I Have a Treasure, Not Made of Gold

James P. Sullivan roared. Boo screamed and ran away terrified.

What do your children see when you scream at them?

Disney/Pixar's Monster's Inc.

If this is what they see, do you think they can effectively listen to you? Are they likely to learn from the situation?

There are times I tend to yell. When I’m tired, feeling rushed, when I’m doing something I don’t want to stop doing.

But if I yell, I put a barrier between me and my children. Looking at MY triggers it’s easy to see they really are mine, not my children’s.

If I’m tired, I have less patience. A little spill. Something expected for the age, becomes a big deal. I want the mess prevented in the first place, not just cleaned up. I tend to yell. I tell the girls to clean up. I yell at them because I have more mess to clean. But nothing is solved.

I could take a deep breath and say “Oh-oh, the juice spilled on the floor, can you help clean it up?” They’d probably happily help and we’d continue our day happy. Yelling ruins everyone’s day.

If I’m running late for an appointment I want the girls to hurry. I want them to put their shoes on, I want them to go potty, I want to find my lost ten minutes and end up blaming the girls. But can it be their fault? Aren’t I the one who’s supposed to get us up on time. Isn’t it my job to have everyone fed, dressed, and ready to go? If so, then why do I blame them? Why do I yell. It’s my problem not theirs.

If I kept it my problem, we’d all leave the house in a better mood. We might still be late, but we’d be happy and the rest of the day would run smoother.

What about when I’m making dinner? Food needs to be made, everyone needs to eat. It’s reasonable that I ask them to give me space. Isn’t it?

No it isn’t. Not all the time anyhow. In fact most of the time, I should stop and give them my attention. If they need company, they can help me make supper. If they need a snack, they need it NOW, not in an hour. If I stop what I’m doing long enough to get them a snack it’ll only push dinner back fifteen minutes max, so what’s the big deal?

Those are little issues, easy to solve. What about big issues? Someone gets hurt, someone needs my help telling her sister to let go, to stop taking toys. Is it fair to not only tell them I’m unavaibale, but also to yell at them?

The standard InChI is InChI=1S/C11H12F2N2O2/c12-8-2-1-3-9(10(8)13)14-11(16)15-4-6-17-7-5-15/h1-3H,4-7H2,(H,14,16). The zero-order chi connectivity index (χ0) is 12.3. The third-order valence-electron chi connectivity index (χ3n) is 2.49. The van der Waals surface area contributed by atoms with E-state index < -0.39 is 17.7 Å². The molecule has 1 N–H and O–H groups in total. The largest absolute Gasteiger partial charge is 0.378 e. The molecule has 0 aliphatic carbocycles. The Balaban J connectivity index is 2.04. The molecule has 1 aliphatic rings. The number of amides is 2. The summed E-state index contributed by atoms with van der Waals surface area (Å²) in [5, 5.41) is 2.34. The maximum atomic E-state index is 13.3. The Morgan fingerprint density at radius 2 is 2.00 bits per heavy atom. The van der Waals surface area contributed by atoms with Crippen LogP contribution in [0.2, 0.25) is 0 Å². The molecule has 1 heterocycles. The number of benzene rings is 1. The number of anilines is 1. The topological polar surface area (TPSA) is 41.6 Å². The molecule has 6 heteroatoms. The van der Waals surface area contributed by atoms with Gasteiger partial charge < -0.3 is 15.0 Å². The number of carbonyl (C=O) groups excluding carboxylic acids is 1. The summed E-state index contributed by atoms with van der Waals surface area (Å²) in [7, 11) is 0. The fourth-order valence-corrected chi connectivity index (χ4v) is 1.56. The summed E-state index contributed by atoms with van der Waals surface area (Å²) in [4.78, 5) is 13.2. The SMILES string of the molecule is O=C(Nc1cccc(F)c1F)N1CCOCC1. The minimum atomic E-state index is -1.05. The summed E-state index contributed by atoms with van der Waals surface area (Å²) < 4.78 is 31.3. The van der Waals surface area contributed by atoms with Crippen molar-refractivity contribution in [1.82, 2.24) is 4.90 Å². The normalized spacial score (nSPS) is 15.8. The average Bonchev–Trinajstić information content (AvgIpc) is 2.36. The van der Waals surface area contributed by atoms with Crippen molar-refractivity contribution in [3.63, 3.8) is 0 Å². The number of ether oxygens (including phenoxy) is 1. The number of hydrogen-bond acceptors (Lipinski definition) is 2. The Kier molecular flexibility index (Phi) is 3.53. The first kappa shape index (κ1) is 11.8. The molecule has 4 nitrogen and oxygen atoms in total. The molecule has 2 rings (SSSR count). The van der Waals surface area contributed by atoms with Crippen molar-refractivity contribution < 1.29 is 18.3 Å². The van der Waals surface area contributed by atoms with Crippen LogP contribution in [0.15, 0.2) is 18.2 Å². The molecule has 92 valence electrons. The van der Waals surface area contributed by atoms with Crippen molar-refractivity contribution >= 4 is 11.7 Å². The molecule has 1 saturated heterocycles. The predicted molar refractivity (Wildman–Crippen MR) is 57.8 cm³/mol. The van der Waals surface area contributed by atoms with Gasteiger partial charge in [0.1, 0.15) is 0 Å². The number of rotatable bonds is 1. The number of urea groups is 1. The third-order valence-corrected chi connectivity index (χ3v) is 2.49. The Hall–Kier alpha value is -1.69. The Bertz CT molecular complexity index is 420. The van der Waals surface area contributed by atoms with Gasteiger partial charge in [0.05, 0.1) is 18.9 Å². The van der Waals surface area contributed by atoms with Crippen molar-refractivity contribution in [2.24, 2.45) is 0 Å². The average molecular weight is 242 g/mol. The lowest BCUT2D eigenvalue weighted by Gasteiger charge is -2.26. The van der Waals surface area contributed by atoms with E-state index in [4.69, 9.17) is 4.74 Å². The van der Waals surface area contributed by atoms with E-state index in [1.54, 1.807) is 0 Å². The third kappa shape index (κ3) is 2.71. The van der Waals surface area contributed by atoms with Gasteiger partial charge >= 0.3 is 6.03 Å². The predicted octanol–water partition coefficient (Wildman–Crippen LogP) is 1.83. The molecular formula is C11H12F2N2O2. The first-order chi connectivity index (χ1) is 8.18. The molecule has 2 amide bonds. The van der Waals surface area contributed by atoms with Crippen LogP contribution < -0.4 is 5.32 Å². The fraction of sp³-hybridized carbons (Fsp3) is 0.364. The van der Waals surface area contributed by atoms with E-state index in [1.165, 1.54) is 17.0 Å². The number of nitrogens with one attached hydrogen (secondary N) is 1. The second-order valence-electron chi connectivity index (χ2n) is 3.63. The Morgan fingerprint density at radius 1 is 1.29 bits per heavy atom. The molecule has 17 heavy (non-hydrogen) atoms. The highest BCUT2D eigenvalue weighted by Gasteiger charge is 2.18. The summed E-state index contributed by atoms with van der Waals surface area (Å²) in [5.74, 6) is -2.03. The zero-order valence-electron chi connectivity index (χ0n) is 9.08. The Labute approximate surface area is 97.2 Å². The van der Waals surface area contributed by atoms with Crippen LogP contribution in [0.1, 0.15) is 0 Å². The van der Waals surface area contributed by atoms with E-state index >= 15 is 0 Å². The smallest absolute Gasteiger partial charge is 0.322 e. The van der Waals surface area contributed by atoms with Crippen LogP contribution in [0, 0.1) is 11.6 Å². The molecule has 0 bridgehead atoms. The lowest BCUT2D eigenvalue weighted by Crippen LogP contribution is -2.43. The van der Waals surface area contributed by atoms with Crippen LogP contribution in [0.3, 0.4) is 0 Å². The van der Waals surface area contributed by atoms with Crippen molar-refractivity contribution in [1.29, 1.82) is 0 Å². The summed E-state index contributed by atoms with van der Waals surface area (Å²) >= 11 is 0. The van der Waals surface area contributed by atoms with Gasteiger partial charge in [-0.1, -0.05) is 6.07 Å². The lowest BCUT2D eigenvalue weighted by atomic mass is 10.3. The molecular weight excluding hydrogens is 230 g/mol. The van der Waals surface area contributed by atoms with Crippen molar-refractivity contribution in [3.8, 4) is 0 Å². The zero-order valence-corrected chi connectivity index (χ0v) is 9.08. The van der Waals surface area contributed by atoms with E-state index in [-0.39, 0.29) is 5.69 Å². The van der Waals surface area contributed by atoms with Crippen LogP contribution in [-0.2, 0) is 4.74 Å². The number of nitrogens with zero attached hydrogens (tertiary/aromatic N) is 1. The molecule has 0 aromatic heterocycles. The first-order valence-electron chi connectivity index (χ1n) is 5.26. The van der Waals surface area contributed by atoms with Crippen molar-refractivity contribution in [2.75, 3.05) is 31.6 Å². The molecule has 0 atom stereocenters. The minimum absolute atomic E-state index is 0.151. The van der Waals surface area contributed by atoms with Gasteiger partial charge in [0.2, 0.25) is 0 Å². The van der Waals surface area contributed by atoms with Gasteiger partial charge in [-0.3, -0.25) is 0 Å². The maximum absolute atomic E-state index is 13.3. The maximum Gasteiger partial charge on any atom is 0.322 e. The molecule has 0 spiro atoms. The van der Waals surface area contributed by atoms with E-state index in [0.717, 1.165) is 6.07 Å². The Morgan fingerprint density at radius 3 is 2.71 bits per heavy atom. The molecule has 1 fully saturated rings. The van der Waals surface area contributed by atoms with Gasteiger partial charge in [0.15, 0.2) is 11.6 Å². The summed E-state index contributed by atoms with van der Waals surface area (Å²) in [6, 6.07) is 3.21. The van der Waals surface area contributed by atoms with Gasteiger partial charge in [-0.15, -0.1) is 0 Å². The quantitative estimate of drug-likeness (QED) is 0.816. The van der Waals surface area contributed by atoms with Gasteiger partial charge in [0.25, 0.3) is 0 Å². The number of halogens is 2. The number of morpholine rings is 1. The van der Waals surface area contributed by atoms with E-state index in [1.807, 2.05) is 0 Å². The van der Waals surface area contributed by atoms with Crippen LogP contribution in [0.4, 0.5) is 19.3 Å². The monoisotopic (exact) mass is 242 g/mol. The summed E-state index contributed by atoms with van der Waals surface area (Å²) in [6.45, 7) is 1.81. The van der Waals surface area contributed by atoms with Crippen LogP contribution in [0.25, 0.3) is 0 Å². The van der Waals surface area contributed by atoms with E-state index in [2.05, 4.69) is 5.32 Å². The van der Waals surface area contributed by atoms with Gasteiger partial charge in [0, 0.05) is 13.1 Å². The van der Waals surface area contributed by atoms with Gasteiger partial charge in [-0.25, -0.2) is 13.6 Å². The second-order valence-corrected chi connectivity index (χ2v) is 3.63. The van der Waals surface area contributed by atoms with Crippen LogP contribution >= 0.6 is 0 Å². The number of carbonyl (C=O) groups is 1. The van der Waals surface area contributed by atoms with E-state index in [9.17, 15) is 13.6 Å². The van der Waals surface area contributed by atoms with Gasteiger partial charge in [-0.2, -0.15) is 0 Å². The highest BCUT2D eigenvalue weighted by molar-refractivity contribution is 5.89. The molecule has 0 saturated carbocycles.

No. When they aren’t capable of solving their problems it’s up to me. I can let them know I’m there, available to help them, love them.

How would you feel if you asked for help and the person you asked started yelling at you? Scared, sad, hurt, angry? None of those emotions help you solve your problem, none of them give you confidence. So why do we create those emotions in our children, and expect them to grow and learn from them?

It’s unrealistic.

Today I challenge myself. For one week I will not yell at my children. I will find other ways of letting them know my thoughts and feelings. I will show them how much they mean to me, even when I don’t like their actions. From Sunday to Sunday I will take a deep breath and remain calm with my precious girls.

My Precious Treasures



Filed under Parenting

5 responses to “I Have a Treasure, Not Made of Gold

  1. I’ve often wondered if the imaginary monsters children have in their closets or under their beds are in fact those very images of us scaring them. It is a hard pattern to break, I can trace my (sometimes) lack of patience back four generations, but each generation has done better than the generation before. Perhaps, that’s all we can ask of ourselves in the end.

    • I believe our reaction during day to day life effect our children’s imaginations and sleep quite a bit. I know Agatha wakes more on days I’m less than patient. I also know she needs more reassurance on those days. In general if I just relaxed my life would be easier. If only relaxing were as easy as it sounds.

      I think being better than the previous generation is a good place to start. Personally I’m trying to be better than I am at the moment.

  2. That’s fabulous, and certainly I would like to evolve to be more calm too. I guess I was saying, don’t be too hard on yourself. 🙂

    • : ) thanks. I know I am too hard on myself sometimes, but I also think it helps me figure out ways to change what I’m doing. I’ve read so many parenting books, I’ve found the ones that resonate with me. I follow blogs of people I respect, I try to surround myself with like minded families, but in the end it’s still up to ME to become the mother I want to be.
      I hope to continue to look for new and better ways of interacting with my family. I hope we’ll beet the odds and each year and each child will bring more happiness into our lives, rather than less, as the studies show.

  3. I initially found the change to three tiring, but I was where I wanted to be and that made all the difference in the world. You’re right, it doesn’t how much we learn or read – it’s up to us to actually do the parenting.

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